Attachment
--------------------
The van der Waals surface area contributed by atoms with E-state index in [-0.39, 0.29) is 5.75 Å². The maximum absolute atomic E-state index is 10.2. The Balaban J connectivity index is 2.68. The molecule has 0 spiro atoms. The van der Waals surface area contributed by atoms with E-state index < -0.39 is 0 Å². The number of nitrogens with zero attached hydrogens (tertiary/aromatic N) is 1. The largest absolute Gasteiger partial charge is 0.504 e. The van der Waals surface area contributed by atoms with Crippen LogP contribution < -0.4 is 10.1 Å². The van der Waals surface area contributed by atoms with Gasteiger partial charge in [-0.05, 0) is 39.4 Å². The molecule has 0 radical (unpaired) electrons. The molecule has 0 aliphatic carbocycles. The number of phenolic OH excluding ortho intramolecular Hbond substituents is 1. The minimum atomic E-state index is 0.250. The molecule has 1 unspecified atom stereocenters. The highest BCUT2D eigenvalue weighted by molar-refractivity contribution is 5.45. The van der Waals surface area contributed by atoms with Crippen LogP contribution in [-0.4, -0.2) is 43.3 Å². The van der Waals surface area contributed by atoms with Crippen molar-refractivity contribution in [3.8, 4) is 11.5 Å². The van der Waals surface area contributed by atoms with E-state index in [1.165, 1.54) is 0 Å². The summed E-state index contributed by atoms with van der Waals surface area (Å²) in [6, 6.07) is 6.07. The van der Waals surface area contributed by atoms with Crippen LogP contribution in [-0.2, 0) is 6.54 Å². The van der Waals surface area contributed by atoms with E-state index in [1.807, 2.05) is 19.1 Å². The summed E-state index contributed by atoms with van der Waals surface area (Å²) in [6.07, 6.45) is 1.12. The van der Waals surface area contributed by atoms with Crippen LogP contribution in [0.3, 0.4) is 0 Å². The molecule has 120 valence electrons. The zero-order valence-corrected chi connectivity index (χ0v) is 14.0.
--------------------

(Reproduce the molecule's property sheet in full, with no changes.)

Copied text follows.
The van der Waals surface area contributed by atoms with E-state index in [-0.39, 0.29) is 5.75 Å². The maximum absolute atomic E-state index is 10.2. The Balaban J connectivity index is 2.68. The molecule has 0 spiro atoms. The van der Waals surface area contributed by atoms with E-state index < -0.39 is 0 Å². The number of nitrogens with zero attached hydrogens (tertiary/aromatic N) is 1. The largest absolute Gasteiger partial charge is 0.504 e. The van der Waals surface area contributed by atoms with Crippen LogP contribution < -0.4 is 10.1 Å². The van der Waals surface area contributed by atoms with Gasteiger partial charge in [-0.05, 0) is 39.4 Å². The molecule has 0 radical (unpaired) electrons. The molecule has 0 aliphatic carbocycles. The number of phenolic OH excluding ortho intramolecular Hbond substituents is 1. The minimum atomic E-state index is 0.250. The molecule has 1 unspecified atom stereocenters. The highest BCUT2D eigenvalue weighted by molar-refractivity contribution is 5.45. The van der Waals surface area contributed by atoms with Crippen LogP contribution in [-0.4, -0.2) is 43.3 Å². The van der Waals surface area contributed by atoms with Crippen molar-refractivity contribution in [3.8, 4) is 11.5 Å². The van der Waals surface area contributed by atoms with E-state index in [1.165, 1.54) is 0 Å². The summed E-state index contributed by atoms with van der Waals surface area (Å²) in [6, 6.07) is 6.07. The van der Waals surface area contributed by atoms with Crippen LogP contribution in [-0.2, 0) is 6.54 Å². The van der Waals surface area contributed by atoms with E-state index in [1.807, 2.05) is 19.1 Å². The summed E-state index contributed by atoms with van der Waals surface area (Å²) in [6.07, 6.45) is 1.12. The van der Waals surface area contributed by atoms with Crippen LogP contribution in [0.3, 0.4) is 0 Å². The molecule has 120 valence electrons. The zero-order valence-corrected chi connectivity index (χ0v) is 14.0.